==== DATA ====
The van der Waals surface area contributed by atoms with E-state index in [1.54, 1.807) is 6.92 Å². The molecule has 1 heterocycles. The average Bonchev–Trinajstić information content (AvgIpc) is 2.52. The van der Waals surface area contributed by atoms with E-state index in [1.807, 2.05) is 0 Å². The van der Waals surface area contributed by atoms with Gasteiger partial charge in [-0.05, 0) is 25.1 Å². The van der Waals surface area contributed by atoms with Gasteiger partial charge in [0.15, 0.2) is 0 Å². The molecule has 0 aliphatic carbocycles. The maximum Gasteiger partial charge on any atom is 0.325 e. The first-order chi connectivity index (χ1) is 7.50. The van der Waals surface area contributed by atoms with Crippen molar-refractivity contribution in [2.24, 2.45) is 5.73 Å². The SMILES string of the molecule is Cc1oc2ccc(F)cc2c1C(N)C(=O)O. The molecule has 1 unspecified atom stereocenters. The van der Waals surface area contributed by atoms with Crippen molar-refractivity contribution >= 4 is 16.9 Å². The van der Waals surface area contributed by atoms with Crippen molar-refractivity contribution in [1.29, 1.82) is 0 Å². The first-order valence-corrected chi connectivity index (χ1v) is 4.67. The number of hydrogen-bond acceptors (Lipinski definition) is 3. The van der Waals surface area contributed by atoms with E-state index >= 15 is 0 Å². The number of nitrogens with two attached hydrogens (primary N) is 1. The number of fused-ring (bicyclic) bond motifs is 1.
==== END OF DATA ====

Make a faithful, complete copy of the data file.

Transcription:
The van der Waals surface area contributed by atoms with E-state index in [1.54, 1.807) is 6.92 Å². The molecule has 1 heterocycles. The average Bonchev–Trinajstić information content (AvgIpc) is 2.52. The van der Waals surface area contributed by atoms with E-state index in [1.807, 2.05) is 0 Å². The van der Waals surface area contributed by atoms with Gasteiger partial charge in [-0.05, 0) is 25.1 Å². The van der Waals surface area contributed by atoms with Gasteiger partial charge in [0.15, 0.2) is 0 Å². The molecule has 0 aliphatic carbocycles. The maximum Gasteiger partial charge on any atom is 0.325 e. The first-order chi connectivity index (χ1) is 7.50. The van der Waals surface area contributed by atoms with Crippen molar-refractivity contribution in [2.24, 2.45) is 5.73 Å². The SMILES string of the molecule is Cc1oc2ccc(F)cc2c1C(N)C(=O)O. The molecule has 1 unspecified atom stereocenters. The van der Waals surface area contributed by atoms with Crippen molar-refractivity contribution >= 4 is 16.9 Å². The van der Waals surface area contributed by atoms with Crippen molar-refractivity contribution in [1.29, 1.82) is 0 Å². The first-order valence-corrected chi connectivity index (χ1v) is 4.67. The number of hydrogen-bond acceptors (Lipinski definition) is 3. The van der Waals surface area contributed by atoms with E-state index >= 15 is 0 Å². The number of nitrogens with two attached hydrogens (primary N) is 1. The number of fused-ring (bicyclic) bond motifs is 1.